Amid all the controversy surrounding disposal of the hazardous Union Carbide waste, an organisation of victims and survivors of the Bhopal gas tragedy has said 350 tonnes of waste lying inside the factory godowns is not the real problem, as it poses a threat less severe and less immediate.
The real danger comes from the hazardous waste lying in the open — on the factory premises (covering 67 acres) as well as in and around a solar evaporation pond (20 acres), where the fluid waste and effluents from the UCIL plant were stored.
“The waste lying in the open is a permanent source of lethal damage to people and environment, especially during rains,” says Abdul Jabbar of the Bhopal Gas Peedit Mahila Udyog Sangathan.
“However, nobody is even talking about this waste and the continuing damage it is causing to the people and the environment. Had this happened in the U.S. or some [other] developed country, the United Nations would have established an international protocol to cover it,” he says.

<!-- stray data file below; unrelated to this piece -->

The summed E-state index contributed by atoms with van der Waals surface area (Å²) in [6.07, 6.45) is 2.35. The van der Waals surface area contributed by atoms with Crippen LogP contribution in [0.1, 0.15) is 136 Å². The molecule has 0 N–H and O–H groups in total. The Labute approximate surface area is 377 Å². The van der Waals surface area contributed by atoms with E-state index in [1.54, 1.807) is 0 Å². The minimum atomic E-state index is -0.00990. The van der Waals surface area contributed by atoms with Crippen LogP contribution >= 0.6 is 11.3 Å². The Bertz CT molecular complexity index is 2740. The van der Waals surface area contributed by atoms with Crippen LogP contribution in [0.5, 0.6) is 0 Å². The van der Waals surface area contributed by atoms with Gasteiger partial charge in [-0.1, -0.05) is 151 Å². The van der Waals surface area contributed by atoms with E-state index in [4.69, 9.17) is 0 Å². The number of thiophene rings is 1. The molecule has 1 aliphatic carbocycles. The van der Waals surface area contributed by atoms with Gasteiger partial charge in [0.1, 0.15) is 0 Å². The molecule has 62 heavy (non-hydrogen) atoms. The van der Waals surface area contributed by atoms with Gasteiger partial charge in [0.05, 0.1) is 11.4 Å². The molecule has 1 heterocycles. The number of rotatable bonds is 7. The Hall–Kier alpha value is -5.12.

This waste, in the solar evaporation pond and on and around the factory premises, is easily over 18,000 tonnes (including the contaminated soil), says Mr. Jabbar.
Reports compiled by the National Environmental Engineering Research Institute (NEERI), the Madhya Pradesh Public Health and Engineering Department (PHED), Greenpeace, the Citizens Environmental Laboratory (Boston) and others reveal that the Carbide factory, stockpile, disposal sites, waste dump and the soil around it contain over 15,000 tonnes of at least 18 toxicants.
The waste contains carcinogens such as polychlorinated biphenyl (PCB) and hexachlorobenzene (HCB), and substances such as chlorinated naphthalene, hexachlorobutadiene, lead and mercury, which on exposure can cause excessive damage to the brain, nervous system, liver, kidneys and lungs, and result in skin lesions and fragile skin, stunted growth and damaged foetus.
Qamar Saeed, a former technician employed in the factory, gives another figure for the packed waste, the source of the current controversy over incineration.
In 1990, he received a contract to dig out all waste lying around in the factory at Re. 1 a kg. According to him, his team dug out only 120 tonnes before the process was stopped, leaving the much of the waste unexcavated.
“This is the waste that lies packed in the godowns, and it is not 350 tonnes. It is just 120 tonnes. I know that because nobody tried to remove it before we did and nobody has tried since,” says Mr. Saeed.